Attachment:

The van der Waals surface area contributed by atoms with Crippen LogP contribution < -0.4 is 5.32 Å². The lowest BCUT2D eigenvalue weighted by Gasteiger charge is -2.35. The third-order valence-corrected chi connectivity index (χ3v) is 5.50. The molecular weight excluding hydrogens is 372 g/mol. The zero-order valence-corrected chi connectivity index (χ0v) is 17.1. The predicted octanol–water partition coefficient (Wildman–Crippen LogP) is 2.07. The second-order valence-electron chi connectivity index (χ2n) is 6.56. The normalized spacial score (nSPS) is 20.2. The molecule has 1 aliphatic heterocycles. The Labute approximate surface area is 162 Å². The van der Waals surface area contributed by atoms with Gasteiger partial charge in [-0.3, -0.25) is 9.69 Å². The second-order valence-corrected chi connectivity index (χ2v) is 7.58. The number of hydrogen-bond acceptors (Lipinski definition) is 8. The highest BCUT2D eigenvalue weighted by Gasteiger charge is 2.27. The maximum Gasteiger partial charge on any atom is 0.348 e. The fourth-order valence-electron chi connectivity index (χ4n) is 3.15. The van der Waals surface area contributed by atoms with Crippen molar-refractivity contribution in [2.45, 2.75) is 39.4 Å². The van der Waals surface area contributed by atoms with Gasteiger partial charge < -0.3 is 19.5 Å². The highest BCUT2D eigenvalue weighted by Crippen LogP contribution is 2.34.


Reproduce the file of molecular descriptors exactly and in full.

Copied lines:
The van der Waals surface area contributed by atoms with Crippen LogP contribution < -0.4 is 5.32 Å². The lowest BCUT2D eigenvalue weighted by Gasteiger charge is -2.35. The third-order valence-corrected chi connectivity index (χ3v) is 5.50. The molecular weight excluding hydrogens is 372 g/mol. The zero-order valence-corrected chi connectivity index (χ0v) is 17.1. The predicted octanol–water partition coefficient (Wildman–Crippen LogP) is 2.07. The second-order valence-electron chi connectivity index (χ2n) is 6.56. The normalized spacial score (nSPS) is 20.2. The molecule has 1 aliphatic heterocycles. The Labute approximate surface area is 162 Å². The van der Waals surface area contributed by atoms with Gasteiger partial charge in [-0.3, -0.25) is 9.69 Å². The second-order valence-corrected chi connectivity index (χ2v) is 7.58. The number of hydrogen-bond acceptors (Lipinski definition) is 8. The highest BCUT2D eigenvalue weighted by Gasteiger charge is 2.27. The maximum Gasteiger partial charge on any atom is 0.348 e. The fourth-order valence-electron chi connectivity index (χ4n) is 3.15. The van der Waals surface area contributed by atoms with Crippen molar-refractivity contribution in [2.45, 2.75) is 39.4 Å². The van der Waals surface area contributed by atoms with Gasteiger partial charge < -0.3 is 19.5 Å². The highest BCUT2D eigenvalue weighted by Crippen LogP contribution is 2.34.